After reading the first section only, my response is this would be better recieved written by anyone other than Steve Dodge. I don't like what he's saying, as a fan, The NT events have a certain air of importance that get me excited for them and are well covered by the media. I'm going to give the article a chance and finish reading it, but jeeeeez does it sound like childish self promotion and dismissive of other people's efforts so far.
 
but jeeeeez does it sound like childish self promotion and dismissive of other people's efforts so far.

Just in case you're out of the loop, Dodge does board games now and is not part of the DGPT anymore. Yep....board games. Among them...disc golf board games. yep..again..the game that you love to play outdoors, can now be played indoors...with cards and boards. Gets my adrenaline flowing just thinking about discs..and cards...and boards.
 
Just in case you're out of the loop, Dodge does board games now and is not part of the DGPT anymore. Yep....board games. Among them...disc golf board games. yep..again..the game that you love to play outdoors, can now be played indoors...with cards and boards. Gets my adrenaline flowing just thinking about discs..and cards...and boards.

Life is a board game about, uh, life. People living their lives still played it though.
 
I disagree that UDisc is better or easier to use than DGCR. And even though the courses I've designed are each rated about one star higher on UDisc, I don't really trust UDisc's ratings. Can you find extinct courses on UDisc? I haven't yet.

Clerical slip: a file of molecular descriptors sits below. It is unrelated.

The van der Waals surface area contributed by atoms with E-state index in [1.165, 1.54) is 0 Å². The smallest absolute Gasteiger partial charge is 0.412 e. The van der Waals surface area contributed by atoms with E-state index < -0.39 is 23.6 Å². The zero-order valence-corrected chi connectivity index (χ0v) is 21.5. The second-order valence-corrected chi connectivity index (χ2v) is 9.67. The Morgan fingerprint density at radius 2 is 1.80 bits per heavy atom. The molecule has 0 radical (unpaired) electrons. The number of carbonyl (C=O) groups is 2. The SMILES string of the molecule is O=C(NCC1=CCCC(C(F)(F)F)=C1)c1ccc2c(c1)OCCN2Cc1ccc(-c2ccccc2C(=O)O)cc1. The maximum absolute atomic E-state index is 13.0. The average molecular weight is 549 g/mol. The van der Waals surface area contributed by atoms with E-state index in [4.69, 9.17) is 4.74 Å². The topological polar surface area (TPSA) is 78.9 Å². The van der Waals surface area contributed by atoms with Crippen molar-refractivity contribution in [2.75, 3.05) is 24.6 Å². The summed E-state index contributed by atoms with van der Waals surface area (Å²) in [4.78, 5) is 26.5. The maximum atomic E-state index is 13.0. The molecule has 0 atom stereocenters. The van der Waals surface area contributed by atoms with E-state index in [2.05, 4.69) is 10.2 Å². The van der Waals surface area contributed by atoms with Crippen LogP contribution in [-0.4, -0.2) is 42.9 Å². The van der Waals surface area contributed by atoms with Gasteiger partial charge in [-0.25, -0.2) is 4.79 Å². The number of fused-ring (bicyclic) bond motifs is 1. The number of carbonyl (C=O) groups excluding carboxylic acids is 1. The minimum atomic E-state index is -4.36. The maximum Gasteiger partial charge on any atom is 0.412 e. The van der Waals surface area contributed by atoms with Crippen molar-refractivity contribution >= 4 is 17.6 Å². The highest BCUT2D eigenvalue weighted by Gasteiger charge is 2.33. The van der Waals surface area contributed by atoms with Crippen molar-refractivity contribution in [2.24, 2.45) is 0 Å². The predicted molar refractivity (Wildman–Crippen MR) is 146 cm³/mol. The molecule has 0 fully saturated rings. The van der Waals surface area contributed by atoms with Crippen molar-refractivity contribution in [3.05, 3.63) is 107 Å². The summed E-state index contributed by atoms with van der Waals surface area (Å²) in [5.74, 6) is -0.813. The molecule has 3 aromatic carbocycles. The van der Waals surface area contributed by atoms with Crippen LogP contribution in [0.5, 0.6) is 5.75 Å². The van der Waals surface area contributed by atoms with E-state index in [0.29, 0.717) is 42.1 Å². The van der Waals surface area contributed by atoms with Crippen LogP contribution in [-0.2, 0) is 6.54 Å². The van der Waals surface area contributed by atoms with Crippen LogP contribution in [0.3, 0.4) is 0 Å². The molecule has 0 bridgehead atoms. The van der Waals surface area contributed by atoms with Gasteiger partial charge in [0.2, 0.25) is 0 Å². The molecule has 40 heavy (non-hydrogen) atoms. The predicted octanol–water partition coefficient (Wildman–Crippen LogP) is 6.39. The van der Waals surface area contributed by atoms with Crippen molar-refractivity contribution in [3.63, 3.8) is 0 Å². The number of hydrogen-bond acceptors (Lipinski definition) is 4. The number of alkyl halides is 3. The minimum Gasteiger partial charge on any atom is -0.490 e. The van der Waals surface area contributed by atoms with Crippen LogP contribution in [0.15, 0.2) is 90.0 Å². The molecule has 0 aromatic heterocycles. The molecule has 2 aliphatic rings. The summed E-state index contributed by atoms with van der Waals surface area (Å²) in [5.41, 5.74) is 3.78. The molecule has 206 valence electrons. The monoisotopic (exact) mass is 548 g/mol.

Just curious why extinct courses are that important to you?
 
Just curious why extinct courses are that important to you?

He was just telling a thing that Udisc does not have, just so we can see in reviews or the like as to why an extinct course got closed as to not repeat some mistakes fixable that are under the design control or the poor location or the way the course never got broken parts fixed.
 
If you're trying to look up a course that you only vaguely remember the name of, it's better to find it---marked extinct---than to keep trying and getting blank responses. At least you know when to give up.
 
I'd put DGPT in charge. Sure, they still have a lot to learn, but the PDGA wants out of the business of running the NT, and eventually DGPT will take over anyway.


Wow how's that for prophecy?

And y'all just say I'm trollin'.
 
If you go back and read the conversation at that time - almost every response was "they look stable financially now, but let's wait and see."

But sure, enjoy the victory lap Mark.
 
Wow how's that for prophecy?

And y'all just say I'm trollin'.

If they could manage to run for a year or two without needing an infusion of cash I might agree with you. Right now they seem as likely to be gone in 3 years as to be in existence. Sugar daddies don't grow on trees.

This is still a great response considering that the DGPT can't survive two lawsuits.